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Two years after the original film's events, Karen's sister Aubrey finds herself affected by the same curse. But what has this to do with the families in Chicago, the photo journalist in Hong Kong and three school girls from Tokyo?
With the US remake of The Grudge grossing over $110million in the States alone it came as no surprise that a sequel would be fast-tracked into production. With its cursed house, a small boy in ghostly white who yells a lot and a girl with far too much hair lurking around, the American remake of The Grudge made a lot more sense to me than the Japanese version and made for a fun night out.
By the close of the Eighties the horror genre, particularly in the States, had become tiresome and formulaic. In place of actual chills there were more bloody spills with each death sequence becoming more elaborate at the expense of plot and character empathy, within franchises that had ran out of audience goodwill.
Venturing into the cinematic marketplace fresh off such lacklustre thrills was director William Friedkin's The Exorcist. It took audiences away from the assorted Freddy and Jason sequels and thrust them back into a flick that relied more on mood than disposable thrills. Unfortunately Friedkin's return to the horror genre also required a gargantuan suspension of disbelieve from viewers still trying to fill in gaps in a script that thought it didn't have to spell out anything, aside from the opening sequence, as to what was going on.
It's a bold intention going against the grain of our spoon-fed multiplex mentality however The Guardian still does spoon-feed but in all the wrong places and not enough in the right. Friedkin's movie opens with a prologue that basically lets the audience know everything it should expect from the next hour-and-a-half. It was an opening scene it could have done without. Horror movies are about surprising the audience not tipping them off from the start.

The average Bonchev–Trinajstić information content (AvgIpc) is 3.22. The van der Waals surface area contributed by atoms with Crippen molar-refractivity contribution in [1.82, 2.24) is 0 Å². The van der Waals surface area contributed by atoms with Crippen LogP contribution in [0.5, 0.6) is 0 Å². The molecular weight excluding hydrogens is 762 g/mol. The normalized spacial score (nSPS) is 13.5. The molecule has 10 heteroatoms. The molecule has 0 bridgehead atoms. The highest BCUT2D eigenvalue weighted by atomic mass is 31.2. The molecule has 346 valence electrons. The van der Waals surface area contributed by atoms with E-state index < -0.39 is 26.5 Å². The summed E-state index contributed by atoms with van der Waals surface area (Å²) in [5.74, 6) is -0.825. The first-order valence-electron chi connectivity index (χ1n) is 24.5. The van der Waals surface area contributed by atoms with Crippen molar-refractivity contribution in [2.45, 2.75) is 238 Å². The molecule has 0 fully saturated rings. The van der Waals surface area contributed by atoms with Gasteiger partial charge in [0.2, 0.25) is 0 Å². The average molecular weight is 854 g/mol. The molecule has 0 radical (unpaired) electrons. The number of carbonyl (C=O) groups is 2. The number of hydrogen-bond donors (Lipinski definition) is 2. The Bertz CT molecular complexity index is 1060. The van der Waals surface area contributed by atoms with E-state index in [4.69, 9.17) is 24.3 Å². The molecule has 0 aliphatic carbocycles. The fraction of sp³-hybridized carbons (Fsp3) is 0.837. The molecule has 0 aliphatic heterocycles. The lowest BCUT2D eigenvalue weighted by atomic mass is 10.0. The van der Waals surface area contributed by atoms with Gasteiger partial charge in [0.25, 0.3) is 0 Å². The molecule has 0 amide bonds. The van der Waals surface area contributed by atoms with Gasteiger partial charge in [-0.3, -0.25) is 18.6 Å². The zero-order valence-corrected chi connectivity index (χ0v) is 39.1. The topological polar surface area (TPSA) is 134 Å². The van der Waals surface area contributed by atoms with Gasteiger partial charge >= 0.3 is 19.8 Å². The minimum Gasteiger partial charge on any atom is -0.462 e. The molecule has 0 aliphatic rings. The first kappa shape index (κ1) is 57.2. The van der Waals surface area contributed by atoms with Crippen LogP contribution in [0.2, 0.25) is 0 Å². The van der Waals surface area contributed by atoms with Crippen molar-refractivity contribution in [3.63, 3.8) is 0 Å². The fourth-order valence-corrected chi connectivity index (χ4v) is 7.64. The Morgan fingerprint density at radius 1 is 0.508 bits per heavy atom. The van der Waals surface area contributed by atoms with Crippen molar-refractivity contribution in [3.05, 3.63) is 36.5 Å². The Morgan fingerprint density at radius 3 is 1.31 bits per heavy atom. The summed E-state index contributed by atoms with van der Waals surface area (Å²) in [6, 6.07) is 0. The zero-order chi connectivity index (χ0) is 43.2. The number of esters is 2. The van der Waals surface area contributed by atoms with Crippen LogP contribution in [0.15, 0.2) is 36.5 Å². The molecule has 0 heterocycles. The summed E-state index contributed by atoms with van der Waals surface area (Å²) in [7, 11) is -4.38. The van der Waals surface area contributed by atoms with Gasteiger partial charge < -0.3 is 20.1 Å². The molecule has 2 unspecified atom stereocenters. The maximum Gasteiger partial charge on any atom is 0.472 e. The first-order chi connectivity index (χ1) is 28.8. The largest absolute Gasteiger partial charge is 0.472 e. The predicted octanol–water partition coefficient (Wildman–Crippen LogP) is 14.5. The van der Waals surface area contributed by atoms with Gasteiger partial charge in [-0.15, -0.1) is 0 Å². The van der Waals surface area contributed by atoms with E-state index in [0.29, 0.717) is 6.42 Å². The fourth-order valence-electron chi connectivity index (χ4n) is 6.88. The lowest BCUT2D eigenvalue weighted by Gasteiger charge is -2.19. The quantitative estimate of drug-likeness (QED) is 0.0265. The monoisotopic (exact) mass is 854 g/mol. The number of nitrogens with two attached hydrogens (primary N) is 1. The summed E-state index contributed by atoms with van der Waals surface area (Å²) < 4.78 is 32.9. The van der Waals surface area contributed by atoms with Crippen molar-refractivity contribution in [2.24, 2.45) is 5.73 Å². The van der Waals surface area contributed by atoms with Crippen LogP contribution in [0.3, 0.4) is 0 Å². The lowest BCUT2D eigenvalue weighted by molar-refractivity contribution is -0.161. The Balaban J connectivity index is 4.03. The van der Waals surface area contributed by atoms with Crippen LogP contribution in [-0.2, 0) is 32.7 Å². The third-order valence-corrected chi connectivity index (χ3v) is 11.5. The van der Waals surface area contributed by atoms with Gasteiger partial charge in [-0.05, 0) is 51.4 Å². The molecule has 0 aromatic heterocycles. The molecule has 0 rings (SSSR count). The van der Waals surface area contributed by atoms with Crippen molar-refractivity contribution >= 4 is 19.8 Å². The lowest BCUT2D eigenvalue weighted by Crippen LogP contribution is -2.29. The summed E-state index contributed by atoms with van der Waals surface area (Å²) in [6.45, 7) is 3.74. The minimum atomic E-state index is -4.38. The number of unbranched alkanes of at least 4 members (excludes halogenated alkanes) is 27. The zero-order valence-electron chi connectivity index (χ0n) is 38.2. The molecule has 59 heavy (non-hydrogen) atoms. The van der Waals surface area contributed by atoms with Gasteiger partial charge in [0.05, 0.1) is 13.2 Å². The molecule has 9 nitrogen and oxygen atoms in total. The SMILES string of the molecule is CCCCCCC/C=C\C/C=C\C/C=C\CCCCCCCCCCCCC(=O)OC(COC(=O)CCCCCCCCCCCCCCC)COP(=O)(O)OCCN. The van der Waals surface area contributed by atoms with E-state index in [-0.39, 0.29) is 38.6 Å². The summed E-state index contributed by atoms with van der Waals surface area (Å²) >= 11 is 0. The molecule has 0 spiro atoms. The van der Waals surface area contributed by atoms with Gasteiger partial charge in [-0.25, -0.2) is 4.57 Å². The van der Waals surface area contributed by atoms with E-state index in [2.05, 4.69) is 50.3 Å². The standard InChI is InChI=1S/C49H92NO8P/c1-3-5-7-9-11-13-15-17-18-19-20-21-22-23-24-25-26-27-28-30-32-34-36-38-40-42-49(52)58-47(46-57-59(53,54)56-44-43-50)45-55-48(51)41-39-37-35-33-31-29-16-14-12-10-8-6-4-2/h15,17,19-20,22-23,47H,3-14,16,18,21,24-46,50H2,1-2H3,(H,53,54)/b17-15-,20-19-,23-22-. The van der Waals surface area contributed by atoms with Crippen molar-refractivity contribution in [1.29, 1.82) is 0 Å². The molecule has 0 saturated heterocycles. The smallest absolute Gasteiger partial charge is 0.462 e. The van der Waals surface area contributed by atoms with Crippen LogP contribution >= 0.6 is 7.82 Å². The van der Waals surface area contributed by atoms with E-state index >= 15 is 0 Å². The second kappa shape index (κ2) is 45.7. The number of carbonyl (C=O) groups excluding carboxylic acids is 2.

Meet Rasputin, a completely bonkers Russian monk who needs to attend some anger management classes to curb his bullying behaviour, although despite being very ugly and very opinionated he manages to seduce any woman he sets his mind on; of course it helps that he can hypnotise them!
Through this method of seduction and with his ability to cure people with placing his hands upon the sick or injured he soon wheedles his way into the Tsarina's confidence, but as he starts pushing things too far he makes enemies who set out to put an end to his dastardly deeds.
Historically it is pretty much out of the window, but hey - it's Hammer Time!
A philosophical spin on the conventional ghost story, Pulse sees a small number of Japanese youngsters, most of whom do bugger all work at a rooftop nursery they are employed at, muse about the pointlessness of their existence as the Internet acts as a gateway for ghosts to pop back into the world of the living.
"Would you like to meet a ghost?" asks the movie's tagline. You may not meet one whilst watching Pulse but you will certainly look like death warmed up come the end of this self-important slice of Japanese horror.
Produced, written and directed by Kiyoshi Kurosawa, who infected his way into the horror fan's consciousness with 1997's Cure (Kyua), Pulse sees him wave a critical finger at the negative effect he feels technology, here the Internet, has had on Japanese people. Kurosawa has drawn on the phenomena known as Hikikomori meaning 'acute social withdrawal'.
The director sees this phenomenon a direct result of people being overwhelmed by such technology. Whilst dressing his story up in such a meaningful fashion Kurosawa has lost sight of the fact that saying technology is bad is not exactly a new concept in Japanese horror - Hideo Nakata's The Ring (Ringu) anyone?
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- The Grudge 2 (2006) Review
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- Rasputin: The Mad Monk (1966) Review
- Pulse (Kairo) (2001) Review
- The Reptile (1966) Review
- The Night Evelyn Came Out of the Grave (1971) Review
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- Island of Lost Souls (1932) Review
- Deadly Tantrum (2006) Review
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- The Zero Boys (1986) Review